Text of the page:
About Nick Joaquin
Nicomedes Marquez Joaquin (May 4, 1917–April 29, 2004) was a Filipino writer, historian and journalist, best known for his short stories and novels in the English language. He also wrote using the pen name Quijano de Manila. Joaquin was conferred the rank and title of National Artist of the Philippines for Literature.
He is considered the most important Filipino writer in English, and the third most important overall, after José Rizal and Claro M. Recto.
Early life and education
Joaquin was born in Paco, Manila, one of ten children of Leocadio Joaquin, a colonel under General Emilio Aguinaldo in the 1896 Revolution, and Salome Marquez, a teacher of English and Spanish. After being read poems and stories by his mother, the boy Joaquin read widely in his father's library and at the National Library of the Philippines. By then, his father had become a successful lawyer after the revolution. From reading, Joaquin became interested in writing.
At age 17, Joaquin had his first piece published, in the literary section of the pre-World War II Tribune, where he worked as a proofreader. It was accepted by the writer and editor Serafín Lanot. After Joaquin won a nationwide essay competition to honor La Naval de Manila, sponsored by the Dominican Order, the University of Santo Tomas awarded him an honorary Associate in Arts (A.A.). They also awarded him a scholarship to St. Albert's Convent, the Dominican monastery in Hong Kong.
After returning to the Philippines, Joaquin joined the Philippines Free Press, starting as a proofreader. Soon he attracted notice for his poems, stories and plays, as well as his journalism under the pen name Quijano de Manila. His journalism was both intellectual and provocative, an unknown genre in the Philippines at that time, and he raised the level of reportage in the country.
Joaquin deeply admired José Rizal, the national hero of the Philippines. Joaquin paid tribute to him in books such as The Storyteller's New Medium - Rizal in Saga, The Complete Poems and Plays of Jose Rizal, and A Question of Heroes: Essays in Criticism on Ten Key Figures of Philippine History. He translated the hero's valedictory poem, in the original Spanish Mi Ultimo Adios, as "Land That I Love, Farewell!" Joaquin represented the Philippines at the International PEN Congress in Tokyo in 1957, and was appointed as a member of the Motion Pictures commission under presidents Diosdado Macapagal and Ferdinand E. Marcos.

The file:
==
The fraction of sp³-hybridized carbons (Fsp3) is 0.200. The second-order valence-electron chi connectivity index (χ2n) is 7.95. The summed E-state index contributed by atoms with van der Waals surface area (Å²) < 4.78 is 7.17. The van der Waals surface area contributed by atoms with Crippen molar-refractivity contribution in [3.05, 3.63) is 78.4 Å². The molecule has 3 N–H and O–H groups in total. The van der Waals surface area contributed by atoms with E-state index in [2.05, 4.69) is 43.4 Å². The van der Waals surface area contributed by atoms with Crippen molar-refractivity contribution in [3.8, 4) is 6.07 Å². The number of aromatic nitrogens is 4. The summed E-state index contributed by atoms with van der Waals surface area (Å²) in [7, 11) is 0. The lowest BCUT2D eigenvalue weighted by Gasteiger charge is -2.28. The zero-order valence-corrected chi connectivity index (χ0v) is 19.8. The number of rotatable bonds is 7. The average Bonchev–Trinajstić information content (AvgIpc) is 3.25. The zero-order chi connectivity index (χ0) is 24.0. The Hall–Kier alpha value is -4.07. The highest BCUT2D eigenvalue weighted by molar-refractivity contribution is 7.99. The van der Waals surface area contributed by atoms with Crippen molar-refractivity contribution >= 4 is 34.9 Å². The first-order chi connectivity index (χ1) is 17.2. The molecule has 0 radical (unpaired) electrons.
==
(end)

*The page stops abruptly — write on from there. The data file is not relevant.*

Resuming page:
After being honored as National Artist, Joaquin used his position to work for intellectual freedom in society. He secured the release of imprisoned writer José F. Lacaba. At a ceremony on Mount Makiling attended by First Lady Imelda Marcos, Joaquin delivered an invocation to Mariang Makiling, the mountain's mythical maiden. Joaquin touched on the importance of freedom and the artist. After that, Joaquin was excluded by the Marcos regime as a speaker from important cultural events.
Joaquin died of cardiac arrest in the early morning of April 29, 2004, at his home in San Juan, Metro Manila. He was then editor of Philippine Graphic magazine where he worked with Juan P. Dayang, who was the magazine's first publisher. Joaquin was also publisher of its sister publication, Mirror Weekly, a women’s magazine. He also wrote the column (“Small Beer”) for the Philippine Daily Inquirer and Isyu, an opinion tabloid.
Tatarin (2001), a movie based on Joaquin’s short story "The Summer Solstice", was directed by Amable “Tikoy” Aguiluz. The screenplay was written by Ricardo Lee. Joaquin was consulted on the film. The cast included notable Filipino actors Edu Manzano (as Paeng Moreta,) Dina Bonnevie (Lupe Moreta), Rica Peralejo (Amada), and Raymond B. Bagatsing.
• May Day Eve (1947)
• Prose and Poems (1952)
• The Woman Who had Two Navels (1961)
• La Naval de Manila and Other Essays (1964)
• A Portrait of the Artist as Filipino (1966)...
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